Borderline - Borderline Personality Disorder comprises both psychotic & neurotic thought processes. This gives rise to the name "Borderline" because it is thought to be on the "borderline" between psychosis & neurosis. The thinking and behavior of a person with Borderline Personality Disorder includes more mental departures from reality, known as Dissociation or "feelings create facts".

Bipolar - In contrast, Bipolar Disorder tends to be more neurotic in that the mood swings tend to be based more on extreme exaggerations of fact.

There is one thing that Bipolar and BPD do share in common though. There is still a lot of stigma and misinformation floating around out there. I can’t give a full account of Bipolar because I don’t suffer with it, but hopefully I’m not providing any false information.

Darkness dragging on

Sorry Everyone.

I’m having a terrible time at the moment. I’ve reached a point where I honestly can’t tell if my unhappiness is just me or if the world around me simply sucks that bad. It’s probably an unhealthy mix of both.

Empty, thoughts of cutting, not necessarily thoughts of suicide but, not being able to see my future or see the point of bothering with having a future. The weight of it all just seems like so much sometimes. With so very little to look forward too. The moments of light and laughter come and go so quickly it’s like they were never there at all. Fortunately I’ve lived with these times so often for so long, that I know they’ll pass. The moments drag and it can be so hard to remember there can be an end to them, but I do know now that there is an end.  This won’t last forever.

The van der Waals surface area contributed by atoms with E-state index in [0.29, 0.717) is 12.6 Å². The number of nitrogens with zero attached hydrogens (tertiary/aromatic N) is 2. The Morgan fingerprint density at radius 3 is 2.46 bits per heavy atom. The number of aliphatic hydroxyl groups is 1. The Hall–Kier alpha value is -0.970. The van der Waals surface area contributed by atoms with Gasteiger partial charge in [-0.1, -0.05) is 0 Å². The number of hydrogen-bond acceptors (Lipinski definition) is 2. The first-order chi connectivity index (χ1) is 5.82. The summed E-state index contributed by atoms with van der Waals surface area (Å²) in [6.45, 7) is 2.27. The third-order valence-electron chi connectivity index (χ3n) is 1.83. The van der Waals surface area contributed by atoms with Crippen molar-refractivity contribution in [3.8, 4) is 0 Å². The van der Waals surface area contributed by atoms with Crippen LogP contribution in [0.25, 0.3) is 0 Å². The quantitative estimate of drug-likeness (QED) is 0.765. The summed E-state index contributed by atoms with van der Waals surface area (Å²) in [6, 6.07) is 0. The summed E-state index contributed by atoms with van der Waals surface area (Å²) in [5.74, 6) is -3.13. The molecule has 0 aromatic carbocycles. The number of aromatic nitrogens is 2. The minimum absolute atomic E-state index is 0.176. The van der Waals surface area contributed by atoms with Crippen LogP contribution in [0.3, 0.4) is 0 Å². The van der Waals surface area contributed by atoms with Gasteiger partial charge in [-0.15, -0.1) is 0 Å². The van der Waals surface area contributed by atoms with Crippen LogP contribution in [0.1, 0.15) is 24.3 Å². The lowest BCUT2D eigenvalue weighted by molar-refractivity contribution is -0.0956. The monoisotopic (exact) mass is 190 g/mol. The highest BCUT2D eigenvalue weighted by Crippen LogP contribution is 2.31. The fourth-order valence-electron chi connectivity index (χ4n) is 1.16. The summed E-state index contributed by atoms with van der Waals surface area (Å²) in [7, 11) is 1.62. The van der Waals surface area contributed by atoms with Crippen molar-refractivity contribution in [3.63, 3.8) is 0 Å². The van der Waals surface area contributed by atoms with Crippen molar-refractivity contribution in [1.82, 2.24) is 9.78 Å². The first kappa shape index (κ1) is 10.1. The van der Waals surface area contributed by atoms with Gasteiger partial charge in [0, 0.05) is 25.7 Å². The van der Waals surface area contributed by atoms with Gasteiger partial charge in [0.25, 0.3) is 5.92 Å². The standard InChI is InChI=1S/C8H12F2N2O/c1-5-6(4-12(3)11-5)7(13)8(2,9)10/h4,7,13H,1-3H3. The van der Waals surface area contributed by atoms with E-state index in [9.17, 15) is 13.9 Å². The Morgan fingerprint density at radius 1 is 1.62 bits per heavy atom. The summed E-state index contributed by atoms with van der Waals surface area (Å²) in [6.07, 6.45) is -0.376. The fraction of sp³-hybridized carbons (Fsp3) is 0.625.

I prefer the anger and destruction to the darkness and depression. Any day that’s what I prefer.

I’ve been on this new medication for a week. It’s a very low dose so I’m not sure if it isn’t working at all yet, or working adversely. 

Anyways. I’m trying to get my posts out but I have so little energy and so little motivation what little I have I need to prioritize into the stuff necessary for my life to function. If posts come out a little slower than usual, don’t fret too much, they’ll still come. 

Thursday, March 21, 2013

Borderline Personality Disorder versus Bipolar Disorder: Differences

So I think it’s pretty easy to see how Borderline Personality Disorder and Bipolar disorder can look similar on the surface. Once you look a little deeper though those similarities start to look a lot less alike though. I’ve been debating how to handle the differences. Since I just did the similarities should I now look at those and show how they’re not actually so similar? And then talk about the real heart main differences that we don’t share in common? But I think it’s more important to understand that these two disorders are really two very different things. So I’ll debate the details later. Let’s cut to the chase and get to the heart of the matter now.

Here’s the thing. While both BPD and Bipolar revolve around the expression of fluctuating moods, Bipolar Disorder is a neurological disorder. It’s hardwired. Environmental factors do absolutely influence the initiation and expression of bipolar disorder and bipolar episodes, but not in the same ways that they do with Borderline PD. With BPD our environment or something relating to it, and the people within our environment (if not ourselves) are what trigger us nearly 100% of the time. It can happen randomly and at any given moment depending on the stimuli we face. With Bipolar manic-depressive cycles are not random though that doesn’t mean they’re predictable. With Bipolar there does tend to be a cycle or pattern to the periods of mania and depression that are experienced (unless a person experiences rapid-cycling phases, then it’s a little more difficult to distinguish and more dependent on stress response). This is dependent on the person’s particular brain chemistry. If left untreated, these cycles can increase in frequency over time. How a person reacts during these periods though, can be unpredictable depending on what goes on.